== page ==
Thursday, March 1, 2018

The Last Word in Curling. Maybe.

Just as it has been impossible not to see at least a few seconds of curling throughout NBC's telecasts, it has also been impossible not to see that someone has written about curling in the newspapers. Different papers. Different reporters. Often.

Take the latest example—and perhaps the last example until the four-year hibernation is over—that appeared the other day as the A-Hed piece in the Wall Street Journal.

Needless to say, the NYT gave the sport outsized coverage considering how few people are involved in curling outside of perhaps Minnesota. And now the WSJ contributes—quite uncharacteristically with no puns in sight— the following straightforward headline and sub head:

Curling's Confusing—To Scientists
 On ice, the sport's stone doesn't behave as expected

Consider the second paragraph, telling us of John Shuster, the U.S. captain:

"He gave the curling stone a clockwise turn that made it curve slightly right as it slid toward its target, the curl the sport is named for."

The third paragraph tells us: "This is puzzling sport to play—and so far impossible for scientists to explain."

Great. We land on the moon, send a probe to Mars, launch satellites and do all sorts of things in space, but can't explain why a curling stone does what it does? (We also don't seem to be able the build a reliable coin counting machine for the public to use in bank lobbies. They keep getting pulled from use for inaccuracies. But that, as they say, is a story for another time.)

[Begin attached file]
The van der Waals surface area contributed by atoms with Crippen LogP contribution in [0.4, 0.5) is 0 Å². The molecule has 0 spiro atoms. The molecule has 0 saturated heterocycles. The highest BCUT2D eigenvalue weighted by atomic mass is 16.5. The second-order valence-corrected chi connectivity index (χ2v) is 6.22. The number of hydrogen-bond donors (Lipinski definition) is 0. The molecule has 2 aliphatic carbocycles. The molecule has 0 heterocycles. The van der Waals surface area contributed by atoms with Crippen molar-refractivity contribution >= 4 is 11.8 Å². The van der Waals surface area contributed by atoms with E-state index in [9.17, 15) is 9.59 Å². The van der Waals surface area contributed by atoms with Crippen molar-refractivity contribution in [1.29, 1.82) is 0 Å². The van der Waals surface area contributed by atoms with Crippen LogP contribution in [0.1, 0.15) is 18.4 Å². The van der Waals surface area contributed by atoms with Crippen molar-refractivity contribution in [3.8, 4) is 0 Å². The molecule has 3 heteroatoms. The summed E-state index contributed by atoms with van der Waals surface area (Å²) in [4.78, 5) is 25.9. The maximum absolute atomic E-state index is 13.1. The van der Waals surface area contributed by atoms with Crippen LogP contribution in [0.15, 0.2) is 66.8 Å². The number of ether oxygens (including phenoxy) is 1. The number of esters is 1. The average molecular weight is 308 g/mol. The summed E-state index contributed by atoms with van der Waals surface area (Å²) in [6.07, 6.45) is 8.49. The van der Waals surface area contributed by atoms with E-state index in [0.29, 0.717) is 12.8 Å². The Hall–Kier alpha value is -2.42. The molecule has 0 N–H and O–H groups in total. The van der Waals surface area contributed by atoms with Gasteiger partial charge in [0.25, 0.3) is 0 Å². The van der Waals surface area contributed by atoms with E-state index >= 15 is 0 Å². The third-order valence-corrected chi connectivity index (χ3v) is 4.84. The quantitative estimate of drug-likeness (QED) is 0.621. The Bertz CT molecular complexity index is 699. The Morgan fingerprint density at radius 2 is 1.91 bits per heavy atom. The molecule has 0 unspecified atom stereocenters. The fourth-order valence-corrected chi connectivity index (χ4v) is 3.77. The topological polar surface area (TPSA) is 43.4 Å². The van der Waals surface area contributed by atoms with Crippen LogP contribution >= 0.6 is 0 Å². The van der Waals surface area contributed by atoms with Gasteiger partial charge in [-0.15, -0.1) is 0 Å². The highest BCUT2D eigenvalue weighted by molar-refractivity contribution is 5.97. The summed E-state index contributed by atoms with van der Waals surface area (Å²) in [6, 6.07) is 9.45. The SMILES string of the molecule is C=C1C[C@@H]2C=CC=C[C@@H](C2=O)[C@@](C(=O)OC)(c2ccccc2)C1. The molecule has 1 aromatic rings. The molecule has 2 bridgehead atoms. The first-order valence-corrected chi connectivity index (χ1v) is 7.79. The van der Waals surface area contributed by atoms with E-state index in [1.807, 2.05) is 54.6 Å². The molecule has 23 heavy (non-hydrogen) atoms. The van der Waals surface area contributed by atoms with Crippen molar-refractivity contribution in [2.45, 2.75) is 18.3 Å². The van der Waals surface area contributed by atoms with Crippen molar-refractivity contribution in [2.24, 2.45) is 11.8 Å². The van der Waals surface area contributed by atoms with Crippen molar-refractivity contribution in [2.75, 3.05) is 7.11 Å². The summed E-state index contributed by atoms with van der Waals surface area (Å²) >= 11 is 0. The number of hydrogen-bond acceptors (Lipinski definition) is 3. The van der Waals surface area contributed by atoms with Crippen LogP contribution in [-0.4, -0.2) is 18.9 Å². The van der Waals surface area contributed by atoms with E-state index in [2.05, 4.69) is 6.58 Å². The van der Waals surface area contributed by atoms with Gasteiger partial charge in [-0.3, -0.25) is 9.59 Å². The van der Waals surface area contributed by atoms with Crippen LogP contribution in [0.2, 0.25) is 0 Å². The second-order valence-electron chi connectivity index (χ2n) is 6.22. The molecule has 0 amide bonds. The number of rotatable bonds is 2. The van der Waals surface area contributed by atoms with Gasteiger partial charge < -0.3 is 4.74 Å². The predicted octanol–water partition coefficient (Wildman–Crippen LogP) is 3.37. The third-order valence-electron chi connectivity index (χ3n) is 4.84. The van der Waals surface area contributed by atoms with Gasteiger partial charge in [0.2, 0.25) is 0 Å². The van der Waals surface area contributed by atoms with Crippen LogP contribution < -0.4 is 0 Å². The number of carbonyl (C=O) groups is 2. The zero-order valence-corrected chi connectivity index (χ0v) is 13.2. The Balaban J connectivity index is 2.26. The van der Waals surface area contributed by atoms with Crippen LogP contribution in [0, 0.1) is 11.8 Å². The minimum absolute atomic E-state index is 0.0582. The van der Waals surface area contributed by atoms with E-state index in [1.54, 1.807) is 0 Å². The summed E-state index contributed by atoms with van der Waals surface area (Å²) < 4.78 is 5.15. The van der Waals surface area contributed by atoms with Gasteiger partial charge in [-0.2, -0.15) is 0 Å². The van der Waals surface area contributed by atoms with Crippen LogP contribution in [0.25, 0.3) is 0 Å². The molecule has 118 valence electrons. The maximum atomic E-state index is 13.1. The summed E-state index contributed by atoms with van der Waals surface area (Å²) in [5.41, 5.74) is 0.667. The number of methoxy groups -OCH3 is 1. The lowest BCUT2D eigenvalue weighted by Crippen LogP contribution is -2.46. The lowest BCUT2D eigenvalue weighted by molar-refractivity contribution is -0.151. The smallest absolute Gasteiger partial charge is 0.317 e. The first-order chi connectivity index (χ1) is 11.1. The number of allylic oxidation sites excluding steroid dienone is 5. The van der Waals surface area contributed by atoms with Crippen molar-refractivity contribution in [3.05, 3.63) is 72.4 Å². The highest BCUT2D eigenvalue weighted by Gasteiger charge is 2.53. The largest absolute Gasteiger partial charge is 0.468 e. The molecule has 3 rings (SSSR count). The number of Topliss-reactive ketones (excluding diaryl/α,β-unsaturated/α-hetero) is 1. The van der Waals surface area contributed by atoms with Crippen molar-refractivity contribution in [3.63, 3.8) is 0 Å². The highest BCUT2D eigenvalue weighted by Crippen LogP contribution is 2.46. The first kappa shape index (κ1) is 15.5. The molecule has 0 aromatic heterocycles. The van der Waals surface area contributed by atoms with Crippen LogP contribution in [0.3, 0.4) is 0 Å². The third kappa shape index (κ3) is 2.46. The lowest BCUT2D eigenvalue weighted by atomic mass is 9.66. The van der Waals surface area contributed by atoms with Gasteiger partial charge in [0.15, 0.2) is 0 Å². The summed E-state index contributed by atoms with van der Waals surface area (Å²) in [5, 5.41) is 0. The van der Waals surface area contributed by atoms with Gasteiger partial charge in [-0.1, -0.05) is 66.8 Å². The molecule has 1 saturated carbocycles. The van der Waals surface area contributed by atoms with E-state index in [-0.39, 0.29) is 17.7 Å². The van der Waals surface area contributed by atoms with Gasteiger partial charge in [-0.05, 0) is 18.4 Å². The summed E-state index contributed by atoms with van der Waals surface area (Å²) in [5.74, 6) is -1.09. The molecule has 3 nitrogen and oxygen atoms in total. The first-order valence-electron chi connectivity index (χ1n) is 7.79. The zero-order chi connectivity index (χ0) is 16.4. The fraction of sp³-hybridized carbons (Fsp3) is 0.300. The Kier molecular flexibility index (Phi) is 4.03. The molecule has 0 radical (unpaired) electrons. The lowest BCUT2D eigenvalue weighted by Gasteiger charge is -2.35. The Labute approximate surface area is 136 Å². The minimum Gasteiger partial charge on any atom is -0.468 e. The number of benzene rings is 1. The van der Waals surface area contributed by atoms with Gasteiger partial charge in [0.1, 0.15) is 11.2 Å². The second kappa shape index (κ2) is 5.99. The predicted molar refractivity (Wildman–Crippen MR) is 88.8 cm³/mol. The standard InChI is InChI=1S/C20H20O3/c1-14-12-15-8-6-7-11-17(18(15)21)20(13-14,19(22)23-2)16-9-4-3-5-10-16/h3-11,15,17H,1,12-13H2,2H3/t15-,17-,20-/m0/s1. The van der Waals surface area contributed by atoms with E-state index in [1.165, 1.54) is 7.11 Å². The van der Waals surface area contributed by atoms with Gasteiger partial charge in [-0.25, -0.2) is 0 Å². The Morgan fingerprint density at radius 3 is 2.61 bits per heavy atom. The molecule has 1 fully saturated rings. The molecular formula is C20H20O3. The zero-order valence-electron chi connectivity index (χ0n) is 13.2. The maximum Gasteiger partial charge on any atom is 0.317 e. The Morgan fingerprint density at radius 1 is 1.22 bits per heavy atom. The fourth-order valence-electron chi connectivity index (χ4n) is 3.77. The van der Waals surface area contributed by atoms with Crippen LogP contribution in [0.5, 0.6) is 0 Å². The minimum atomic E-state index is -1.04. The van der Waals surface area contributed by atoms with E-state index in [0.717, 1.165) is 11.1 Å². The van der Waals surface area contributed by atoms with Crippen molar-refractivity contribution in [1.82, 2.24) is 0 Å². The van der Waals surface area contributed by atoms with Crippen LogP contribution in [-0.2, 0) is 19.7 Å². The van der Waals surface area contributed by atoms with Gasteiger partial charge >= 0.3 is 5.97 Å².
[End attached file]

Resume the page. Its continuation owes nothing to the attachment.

Apparently, if you put an overturned glass on a smooth surface and spin in clockwise, it will curve left, opposite of what a curling stone will do. Likewise, a counterclockwise spin will send the glass right. Spin a curling stone fast? It will go straight. Spin a glass hard, it curves. The A-Hed piece comes complete with diagrams in color to illustrate the properties of these spins on the objects.

The spin and direction of a curling stone has been baffling scientists for nearly a century! Consider the following who have weighed in on it:

1924. University of Saskatchewan physicist Ertle Harrington...

1930. Researchers William Macauley and G.E. Smith write in the journal Nature...

Currently...University of Northern British Colombia physicist Mark Shaglski and Edward Lozowski, University of Alberta team up...

Also currently...Harald Nyberg, doing graduate work at Uppsala University in Sweden...

Surely because the game is played on a sheet of ice helps explain why scientists from cold-weather climates are interested in the physics of curling. There is no work cited from any scientists who might be doing their thing near the equator.

Will curling now go into broadcasting hibernation? Will a cable station spring up that covers curling matches live from curling clubs in Minnesota? Will curling spin get an accepted scientific explanation that rivals Einstein's theories?

The U.S. team captained by John Shuster that won the gold medal doesn't seem to search for scientific explanations. Mr. Shuster, a bit of a hefty fellow pictured above, tells us, "I just throw the rocks, man."

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